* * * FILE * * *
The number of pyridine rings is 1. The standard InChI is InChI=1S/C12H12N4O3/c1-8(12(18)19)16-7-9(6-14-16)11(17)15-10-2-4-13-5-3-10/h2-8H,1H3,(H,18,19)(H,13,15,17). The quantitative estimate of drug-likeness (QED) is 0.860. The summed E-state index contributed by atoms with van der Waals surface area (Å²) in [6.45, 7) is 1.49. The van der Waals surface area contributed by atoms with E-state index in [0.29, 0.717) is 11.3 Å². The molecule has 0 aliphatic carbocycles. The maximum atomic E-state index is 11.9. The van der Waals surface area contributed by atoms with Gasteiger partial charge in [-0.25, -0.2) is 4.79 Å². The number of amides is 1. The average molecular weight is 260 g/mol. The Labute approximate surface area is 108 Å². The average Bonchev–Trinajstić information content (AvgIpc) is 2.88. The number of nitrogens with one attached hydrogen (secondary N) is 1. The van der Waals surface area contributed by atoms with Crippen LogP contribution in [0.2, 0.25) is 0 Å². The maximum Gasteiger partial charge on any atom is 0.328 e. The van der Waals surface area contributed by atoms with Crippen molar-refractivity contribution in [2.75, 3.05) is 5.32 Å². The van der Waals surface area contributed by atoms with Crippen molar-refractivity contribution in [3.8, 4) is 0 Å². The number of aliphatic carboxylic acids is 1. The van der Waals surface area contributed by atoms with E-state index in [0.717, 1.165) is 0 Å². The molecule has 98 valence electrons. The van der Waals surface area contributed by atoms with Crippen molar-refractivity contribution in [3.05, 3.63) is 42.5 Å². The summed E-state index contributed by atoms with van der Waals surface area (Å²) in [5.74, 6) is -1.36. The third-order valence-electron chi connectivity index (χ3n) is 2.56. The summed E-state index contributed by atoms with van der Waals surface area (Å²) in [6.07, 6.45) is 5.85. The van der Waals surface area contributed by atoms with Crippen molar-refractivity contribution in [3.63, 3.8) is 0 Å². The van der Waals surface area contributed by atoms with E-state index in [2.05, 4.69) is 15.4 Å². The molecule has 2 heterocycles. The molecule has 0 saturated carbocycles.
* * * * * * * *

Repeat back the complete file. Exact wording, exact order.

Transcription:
The number of pyridine rings is 1. The standard InChI is InChI=1S/C12H12N4O3/c1-8(12(18)19)16-7-9(6-14-16)11(17)15-10-2-4-13-5-3-10/h2-8H,1H3,(H,18,19)(H,13,15,17). The quantitative estimate of drug-likeness (QED) is 0.860. The summed E-state index contributed by atoms with van der Waals surface area (Å²) in [6.45, 7) is 1.49. The van der Waals surface area contributed by atoms with E-state index in [0.29, 0.717) is 11.3 Å². The molecule has 0 aliphatic carbocycles. The maximum atomic E-state index is 11.9. The van der Waals surface area contributed by atoms with Gasteiger partial charge in [-0.25, -0.2) is 4.79 Å². The number of amides is 1. The average molecular weight is 260 g/mol. The Labute approximate surface area is 108 Å². The average Bonchev–Trinajstić information content (AvgIpc) is 2.88. The number of nitrogens with one attached hydrogen (secondary N) is 1. The van der Waals surface area contributed by atoms with Crippen LogP contribution in [0.2, 0.25) is 0 Å². The maximum Gasteiger partial charge on any atom is 0.328 e. The van der Waals surface area contributed by atoms with Crippen molar-refractivity contribution in [2.75, 3.05) is 5.32 Å². The van der Waals surface area contributed by atoms with Crippen molar-refractivity contribution in [3.8, 4) is 0 Å². The number of aliphatic carboxylic acids is 1. The van der Waals surface area contributed by atoms with E-state index in [0.717, 1.165) is 0 Å². The molecule has 98 valence electrons. The van der Waals surface area contributed by atoms with Crippen molar-refractivity contribution in [3.05, 3.63) is 42.5 Å². The summed E-state index contributed by atoms with van der Waals surface area (Å²) in [5.74, 6) is -1.36. The third-order valence-electron chi connectivity index (χ3n) is 2.56. The summed E-state index contributed by atoms with van der Waals surface area (Å²) in [6.07, 6.45) is 5.85. The van der Waals surface area contributed by atoms with Crippen molar-refractivity contribution in [3.63, 3.8) is 0 Å². The van der Waals surface area contributed by atoms with E-state index in [2.05, 4.69) is 15.4 Å². The molecule has 2 heterocycles. The molecule has 0 saturated carbocycles.